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The Importance Of Marketing Conservation Based Tourism

Tourism is a carbon-intensive economy. When we speak about Travel and Hospitality as an industry, the projected figures as revenues, job creation, and impact to the economy is staggering. Now if you look at the indirect impact, it is difficult to gauge – it’s scale and distribution is often an encouraging ballpark. Which is why, though it is an accepted fact that the global carbon footprint of tourism annually is at a whopping 8%, the potential for positive impact is immense when tourism is approached sensibly, executed carefully, and strictly controlled.

If Responsible Travel has been low on the list of goals for the tourism industry, creating narratives and marketing content around sustainable travel initiatives and using it strategically to promote programs and destinations is unheard of. Conservationists on the ground are too caught up with their projects, also inhibited about commoditising it while consultants and companies promoting travel highlight experiences in the typical format of luxury. Here Travel USP is mostly a well-curated choice based on the assumption of what the traveler wanted, a discerning sense for quality and opulence that is defined by space and intimacy of the traveller experience.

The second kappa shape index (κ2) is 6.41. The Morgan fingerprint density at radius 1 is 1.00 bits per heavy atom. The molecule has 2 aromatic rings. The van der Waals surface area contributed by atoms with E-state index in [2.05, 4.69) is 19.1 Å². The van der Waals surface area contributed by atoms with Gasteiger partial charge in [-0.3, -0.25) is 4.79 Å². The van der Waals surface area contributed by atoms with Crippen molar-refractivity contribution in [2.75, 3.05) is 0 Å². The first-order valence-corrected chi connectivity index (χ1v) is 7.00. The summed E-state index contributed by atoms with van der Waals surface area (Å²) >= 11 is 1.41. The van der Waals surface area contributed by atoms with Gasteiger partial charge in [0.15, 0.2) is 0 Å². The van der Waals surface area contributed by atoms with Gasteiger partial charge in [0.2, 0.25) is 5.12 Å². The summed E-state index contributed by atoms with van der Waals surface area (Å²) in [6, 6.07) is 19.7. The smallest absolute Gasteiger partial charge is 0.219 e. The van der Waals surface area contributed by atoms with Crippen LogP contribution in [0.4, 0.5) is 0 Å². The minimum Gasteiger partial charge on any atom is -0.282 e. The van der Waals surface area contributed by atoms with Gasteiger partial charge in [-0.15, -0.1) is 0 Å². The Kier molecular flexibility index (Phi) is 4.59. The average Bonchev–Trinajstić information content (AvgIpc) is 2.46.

One of the key agendas for Responsible Travel is a focussed inclination to promote conservation based tourism. This is well represented by dedicated conservation based lodges, hotels and retreats that preserve our architectural legacy aligned to local cultural traditions like art, crafts, folk music, performances etc.